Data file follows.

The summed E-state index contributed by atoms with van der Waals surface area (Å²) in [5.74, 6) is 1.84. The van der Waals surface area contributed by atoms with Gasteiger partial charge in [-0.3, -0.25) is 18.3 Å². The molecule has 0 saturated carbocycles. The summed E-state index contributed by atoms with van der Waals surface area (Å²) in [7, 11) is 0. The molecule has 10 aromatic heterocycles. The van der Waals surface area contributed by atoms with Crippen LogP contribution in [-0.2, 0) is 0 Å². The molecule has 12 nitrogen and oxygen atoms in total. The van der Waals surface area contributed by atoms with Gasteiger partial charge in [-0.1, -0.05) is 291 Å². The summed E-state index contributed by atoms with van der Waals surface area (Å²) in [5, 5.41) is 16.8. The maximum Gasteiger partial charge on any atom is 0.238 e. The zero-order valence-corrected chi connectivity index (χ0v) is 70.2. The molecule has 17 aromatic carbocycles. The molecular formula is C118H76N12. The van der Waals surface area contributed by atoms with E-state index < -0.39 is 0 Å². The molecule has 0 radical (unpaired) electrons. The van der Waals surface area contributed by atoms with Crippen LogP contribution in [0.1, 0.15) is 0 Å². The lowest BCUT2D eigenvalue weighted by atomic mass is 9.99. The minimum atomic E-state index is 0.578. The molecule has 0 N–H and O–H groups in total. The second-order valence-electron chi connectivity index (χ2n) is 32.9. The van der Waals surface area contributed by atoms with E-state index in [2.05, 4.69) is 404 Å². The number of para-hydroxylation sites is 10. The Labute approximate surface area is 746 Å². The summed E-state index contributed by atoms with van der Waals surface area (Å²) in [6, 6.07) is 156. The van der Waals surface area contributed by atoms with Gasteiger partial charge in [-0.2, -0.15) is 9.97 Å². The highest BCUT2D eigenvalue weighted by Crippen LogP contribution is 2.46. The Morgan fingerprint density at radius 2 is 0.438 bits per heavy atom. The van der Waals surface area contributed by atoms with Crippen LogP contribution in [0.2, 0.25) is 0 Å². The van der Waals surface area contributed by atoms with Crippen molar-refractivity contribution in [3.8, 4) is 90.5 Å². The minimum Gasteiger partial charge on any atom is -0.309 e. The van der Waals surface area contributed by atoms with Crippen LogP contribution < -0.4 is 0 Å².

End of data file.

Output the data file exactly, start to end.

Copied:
The summed E-state index contributed by atoms with van der Waals surface area (Å²) in [5.74, 6) is 1.84. The van der Waals surface area contributed by atoms with Gasteiger partial charge in [-0.3, -0.25) is 18.3 Å². The molecule has 0 saturated carbocycles. The summed E-state index contributed by atoms with van der Waals surface area (Å²) in [7, 11) is 0. The molecule has 10 aromatic heterocycles. The van der Waals surface area contributed by atoms with Crippen LogP contribution in [-0.2, 0) is 0 Å². The molecule has 12 nitrogen and oxygen atoms in total. The van der Waals surface area contributed by atoms with Gasteiger partial charge in [-0.1, -0.05) is 291 Å². The summed E-state index contributed by atoms with van der Waals surface area (Å²) in [5, 5.41) is 16.8. The maximum Gasteiger partial charge on any atom is 0.238 e. The zero-order valence-corrected chi connectivity index (χ0v) is 70.2. The molecule has 17 aromatic carbocycles. The molecular formula is C118H76N12. The van der Waals surface area contributed by atoms with E-state index < -0.39 is 0 Å². The molecule has 0 radical (unpaired) electrons. The van der Waals surface area contributed by atoms with Crippen LogP contribution in [0.1, 0.15) is 0 Å². The lowest BCUT2D eigenvalue weighted by atomic mass is 9.99. The minimum atomic E-state index is 0.578. The molecule has 0 N–H and O–H groups in total. The second-order valence-electron chi connectivity index (χ2n) is 32.9. The van der Waals surface area contributed by atoms with E-state index in [2.05, 4.69) is 404 Å². The number of para-hydroxylation sites is 10. The Labute approximate surface area is 746 Å². The summed E-state index contributed by atoms with van der Waals surface area (Å²) in [6, 6.07) is 156. The van der Waals surface area contributed by atoms with Gasteiger partial charge in [-0.2, -0.15) is 9.97 Å². The highest BCUT2D eigenvalue weighted by Crippen LogP contribution is 2.46. The Morgan fingerprint density at radius 2 is 0.438 bits per heavy atom. The van der Waals surface area contributed by atoms with Crippen LogP contribution in [0.2, 0.25) is 0 Å². The van der Waals surface area contributed by atoms with Crippen molar-refractivity contribution in [3.8, 4) is 90.5 Å². The minimum Gasteiger partial charge on any atom is -0.309 e. The van der Waals surface area contributed by atoms with Crippen LogP contribution < -0.4 is 0 Å².